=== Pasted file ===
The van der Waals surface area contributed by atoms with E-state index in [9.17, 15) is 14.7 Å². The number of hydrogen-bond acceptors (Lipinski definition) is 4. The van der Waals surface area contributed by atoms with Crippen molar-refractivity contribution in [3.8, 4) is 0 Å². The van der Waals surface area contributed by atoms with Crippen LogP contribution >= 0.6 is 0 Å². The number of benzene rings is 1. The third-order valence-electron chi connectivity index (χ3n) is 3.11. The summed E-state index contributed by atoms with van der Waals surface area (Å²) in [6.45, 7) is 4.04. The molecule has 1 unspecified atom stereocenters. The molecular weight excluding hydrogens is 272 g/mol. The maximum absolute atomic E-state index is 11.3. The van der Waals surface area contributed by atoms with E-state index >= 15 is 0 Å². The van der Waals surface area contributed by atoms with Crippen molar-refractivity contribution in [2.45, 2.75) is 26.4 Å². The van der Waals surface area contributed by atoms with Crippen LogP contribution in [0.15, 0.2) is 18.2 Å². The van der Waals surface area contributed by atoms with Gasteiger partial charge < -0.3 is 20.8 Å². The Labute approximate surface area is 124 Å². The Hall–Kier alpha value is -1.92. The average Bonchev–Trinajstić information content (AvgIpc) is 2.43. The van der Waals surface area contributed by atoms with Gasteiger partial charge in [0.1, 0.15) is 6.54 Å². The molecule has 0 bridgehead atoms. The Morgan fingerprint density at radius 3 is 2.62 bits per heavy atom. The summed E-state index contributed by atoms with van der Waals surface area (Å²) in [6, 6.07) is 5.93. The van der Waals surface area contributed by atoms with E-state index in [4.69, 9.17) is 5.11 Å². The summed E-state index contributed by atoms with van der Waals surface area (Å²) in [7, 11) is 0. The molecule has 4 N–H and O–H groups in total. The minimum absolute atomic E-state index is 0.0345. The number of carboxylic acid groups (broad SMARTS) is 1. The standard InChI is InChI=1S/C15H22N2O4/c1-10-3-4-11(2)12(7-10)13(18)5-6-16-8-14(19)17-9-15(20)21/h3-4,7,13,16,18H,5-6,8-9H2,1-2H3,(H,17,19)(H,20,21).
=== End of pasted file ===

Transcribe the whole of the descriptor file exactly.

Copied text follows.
The van der Waals surface area contributed by atoms with E-state index in [9.17, 15) is 14.7 Å². The number of hydrogen-bond acceptors (Lipinski definition) is 4. The van der Waals surface area contributed by atoms with Crippen molar-refractivity contribution in [3.8, 4) is 0 Å². The van der Waals surface area contributed by atoms with Crippen LogP contribution >= 0.6 is 0 Å². The number of benzene rings is 1. The third-order valence-electron chi connectivity index (χ3n) is 3.11. The summed E-state index contributed by atoms with van der Waals surface area (Å²) in [6.45, 7) is 4.04. The molecule has 1 unspecified atom stereocenters. The molecular weight excluding hydrogens is 272 g/mol. The maximum absolute atomic E-state index is 11.3. The van der Waals surface area contributed by atoms with E-state index >= 15 is 0 Å². The van der Waals surface area contributed by atoms with Crippen molar-refractivity contribution in [2.45, 2.75) is 26.4 Å². The van der Waals surface area contributed by atoms with Crippen LogP contribution in [0.15, 0.2) is 18.2 Å². The van der Waals surface area contributed by atoms with Gasteiger partial charge < -0.3 is 20.8 Å². The Labute approximate surface area is 124 Å². The Hall–Kier alpha value is -1.92. The average Bonchev–Trinajstić information content (AvgIpc) is 2.43. The van der Waals surface area contributed by atoms with Gasteiger partial charge in [0.1, 0.15) is 6.54 Å². The molecule has 0 bridgehead atoms. The Morgan fingerprint density at radius 3 is 2.62 bits per heavy atom. The summed E-state index contributed by atoms with van der Waals surface area (Å²) in [6, 6.07) is 5.93. The van der Waals surface area contributed by atoms with E-state index in [4.69, 9.17) is 5.11 Å². The summed E-state index contributed by atoms with van der Waals surface area (Å²) in [7, 11) is 0. The molecule has 4 N–H and O–H groups in total. The minimum absolute atomic E-state index is 0.0345. The number of carboxylic acid groups (broad SMARTS) is 1. The standard InChI is InChI=1S/C15H22N2O4/c1-10-3-4-11(2)12(7-10)13(18)5-6-16-8-14(19)17-9-15(20)21/h3-4,7,13,16,18H,5-6,8-9H2,1-2H3,(H,17,19)(H,20,21).